Dozens of whales die
NEW ZEALAND: Dozens of pilot whales died last week on a remote beach in northern New Zealand after more than 80 of the animals stranded themselves on shore, the second incident in less than a month, according to the CBC. Officials hoped to save the approximately 40 whales that were still alive on the beach by transporting them an hour overland to a safe “refloating” area, but only 25 are still alive. Conservation officials working with a local Maori community stayed with the distressed animals through the night to keep them alive until transportation could be arranged. No one knows why the whales beached themselves.
Former warlord runs for president
LIBERIA: Prince Johnson, formerly a warlord during Liberia’s 14-year civil war, has decided to run in the country’s presidential elections next year, reported the BBC. Johnson became widely known in 1990 for video footage that showed him observing his soldiers torturing and killing the former president, Samuel Doe. He has apologized for any suffering caused by the conflict, which ended in 2003. The Liberian Truth and Reconciliation Commission has asked for Johnson to be banned from the election. The Commission has also recommended that current president Ellen Johnson-Sirleaf be banned due to her admitted support of alleged war criminal Charles Taylor.
Communists mourn an almost-saviour
RUSSIA: The man who led an unsuccessful coup against then-President Mikhail Gorbachev in 1991 has died, Al-Jazeera reported last week. Gennady Yanayev, who was vice-president at the time of the coup, passed away at the age of 71 after a long and painful illness. A statement from the Russian Communist Party remembered Yanayev as a person who could have saved the Soviet Union from its eventual fate. While Yanayev received a pardon for his involvement in the coup during a trial in 1994, many still hold his name in low regard. A spokesperson for Mr. Gorbachev called Yanayev “a person who betrayed.”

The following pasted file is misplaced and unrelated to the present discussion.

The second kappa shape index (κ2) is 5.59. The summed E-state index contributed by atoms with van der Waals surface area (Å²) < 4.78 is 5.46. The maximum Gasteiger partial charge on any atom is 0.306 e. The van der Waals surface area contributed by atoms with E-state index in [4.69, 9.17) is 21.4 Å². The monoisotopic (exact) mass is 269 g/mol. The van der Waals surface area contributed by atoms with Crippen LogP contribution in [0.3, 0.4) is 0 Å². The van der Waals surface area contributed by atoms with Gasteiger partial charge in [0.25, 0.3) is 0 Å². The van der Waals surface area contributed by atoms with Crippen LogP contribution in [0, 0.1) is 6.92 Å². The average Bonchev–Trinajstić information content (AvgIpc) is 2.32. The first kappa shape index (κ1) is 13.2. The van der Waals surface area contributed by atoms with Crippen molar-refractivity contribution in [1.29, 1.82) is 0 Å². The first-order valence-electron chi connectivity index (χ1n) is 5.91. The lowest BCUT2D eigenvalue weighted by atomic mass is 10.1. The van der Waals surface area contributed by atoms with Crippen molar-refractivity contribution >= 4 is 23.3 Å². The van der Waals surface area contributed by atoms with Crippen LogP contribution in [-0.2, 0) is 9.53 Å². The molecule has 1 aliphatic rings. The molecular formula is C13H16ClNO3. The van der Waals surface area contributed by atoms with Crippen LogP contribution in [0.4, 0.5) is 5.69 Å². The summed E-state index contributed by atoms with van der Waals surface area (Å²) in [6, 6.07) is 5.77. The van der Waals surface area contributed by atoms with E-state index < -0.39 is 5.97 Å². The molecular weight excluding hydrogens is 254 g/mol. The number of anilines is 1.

Vatican Bank under investigation
ITALY: Italian officials last week began a probe into the affairs of the Vatican bank and seized millions of euros in attempted transactions, CNN reported. A leading official with the bank expressed his surprise and humiliation upon learning of the probe, which was prompted after another Italian bank tipped off legal officials. While the Vatican has publicly stated its desire for financial transparency, others have called its bank, which is governed by a committee of Catholic cardinals, one of the world’s most secretive. Italian officials will be limited in any potential action against the bank by the Vatican’s sovereign status.
Ahmadinejad makes inflammatory remarks
UNITED STATES: The President of Iran caused more than 30 national delegations, including the U.S., Canada and European Union members, to leave the room during his speech to the United Nation General Assembly last week, The New York Times reported. Among other inflammatory statements, President Ahmadinejad suggested that the attacks of Sept. 11, 2001 were orchestrated by the United States government. The U.S. delegates issued a statement calling Ahmadinejad’s words “abhorrent” and “predictable” while Britain’s deputy prime minister Nick Clegg said that the Iranian leader’s “attention-grabbing” remarks only obstruct productive dialogue about important issues such as Iran’s nuclear program.
Published in Volume 65, Number 5 of The Uniter (September 30, 2010)